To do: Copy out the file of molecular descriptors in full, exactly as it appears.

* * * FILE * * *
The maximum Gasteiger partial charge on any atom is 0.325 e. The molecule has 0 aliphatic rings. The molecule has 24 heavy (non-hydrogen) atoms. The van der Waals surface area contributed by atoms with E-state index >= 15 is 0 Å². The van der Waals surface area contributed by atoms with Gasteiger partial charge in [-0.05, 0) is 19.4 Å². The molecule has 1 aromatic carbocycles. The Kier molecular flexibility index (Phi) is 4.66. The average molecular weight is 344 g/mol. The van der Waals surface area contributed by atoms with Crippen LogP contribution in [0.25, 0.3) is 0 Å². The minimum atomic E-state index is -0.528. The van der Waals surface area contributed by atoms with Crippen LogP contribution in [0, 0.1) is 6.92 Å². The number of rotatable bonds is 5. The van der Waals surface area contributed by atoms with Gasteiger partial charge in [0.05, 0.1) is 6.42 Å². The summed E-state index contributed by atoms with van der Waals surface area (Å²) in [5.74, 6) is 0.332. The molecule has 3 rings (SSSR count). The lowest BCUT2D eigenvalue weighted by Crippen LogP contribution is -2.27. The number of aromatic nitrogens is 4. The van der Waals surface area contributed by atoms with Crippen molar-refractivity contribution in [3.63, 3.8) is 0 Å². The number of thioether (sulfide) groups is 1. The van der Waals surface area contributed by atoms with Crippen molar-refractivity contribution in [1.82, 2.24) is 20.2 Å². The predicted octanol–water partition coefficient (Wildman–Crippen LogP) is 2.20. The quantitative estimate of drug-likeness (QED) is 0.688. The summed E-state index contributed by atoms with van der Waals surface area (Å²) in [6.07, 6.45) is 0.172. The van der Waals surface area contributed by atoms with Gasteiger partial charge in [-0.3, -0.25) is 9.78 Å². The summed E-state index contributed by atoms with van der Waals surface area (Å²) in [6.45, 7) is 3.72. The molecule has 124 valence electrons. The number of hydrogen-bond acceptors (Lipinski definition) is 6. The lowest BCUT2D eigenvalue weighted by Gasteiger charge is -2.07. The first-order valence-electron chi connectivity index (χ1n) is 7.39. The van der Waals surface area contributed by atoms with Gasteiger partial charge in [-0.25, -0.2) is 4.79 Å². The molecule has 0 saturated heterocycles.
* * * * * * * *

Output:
The maximum Gasteiger partial charge on any atom is 0.325 e. The molecule has 0 aliphatic rings. The molecule has 24 heavy (non-hydrogen) atoms. The van der Waals surface area contributed by atoms with E-state index >= 15 is 0 Å². The van der Waals surface area contributed by atoms with Gasteiger partial charge in [-0.05, 0) is 19.4 Å². The molecule has 1 aromatic carbocycles. The Kier molecular flexibility index (Phi) is 4.66. The average molecular weight is 344 g/mol. The van der Waals surface area contributed by atoms with Crippen LogP contribution in [0.25, 0.3) is 0 Å². The minimum atomic E-state index is -0.528. The van der Waals surface area contributed by atoms with Crippen LogP contribution in [0, 0.1) is 6.92 Å². The number of rotatable bonds is 5. The van der Waals surface area contributed by atoms with Gasteiger partial charge in [0.05, 0.1) is 6.42 Å². The summed E-state index contributed by atoms with van der Waals surface area (Å²) in [5.74, 6) is 0.332. The molecule has 3 rings (SSSR count). The lowest BCUT2D eigenvalue weighted by Crippen LogP contribution is -2.27. The number of aromatic nitrogens is 4. The van der Waals surface area contributed by atoms with Crippen molar-refractivity contribution in [3.63, 3.8) is 0 Å². The number of thioether (sulfide) groups is 1. The van der Waals surface area contributed by atoms with Crippen molar-refractivity contribution in [1.82, 2.24) is 20.2 Å². The predicted octanol–water partition coefficient (Wildman–Crippen LogP) is 2.20. The quantitative estimate of drug-likeness (QED) is 0.688. The summed E-state index contributed by atoms with van der Waals surface area (Å²) in [6.07, 6.45) is 0.172. The van der Waals surface area contributed by atoms with Gasteiger partial charge in [-0.3, -0.25) is 9.78 Å². The summed E-state index contributed by atoms with van der Waals surface area (Å²) in [6.45, 7) is 3.72. The molecule has 124 valence electrons. The number of hydrogen-bond acceptors (Lipinski definition) is 6. The lowest BCUT2D eigenvalue weighted by Gasteiger charge is -2.07. The first-order valence-electron chi connectivity index (χ1n) is 7.39. The van der Waals surface area contributed by atoms with Gasteiger partial charge in [-0.25, -0.2) is 4.79 Å². The molecule has 0 saturated heterocycles.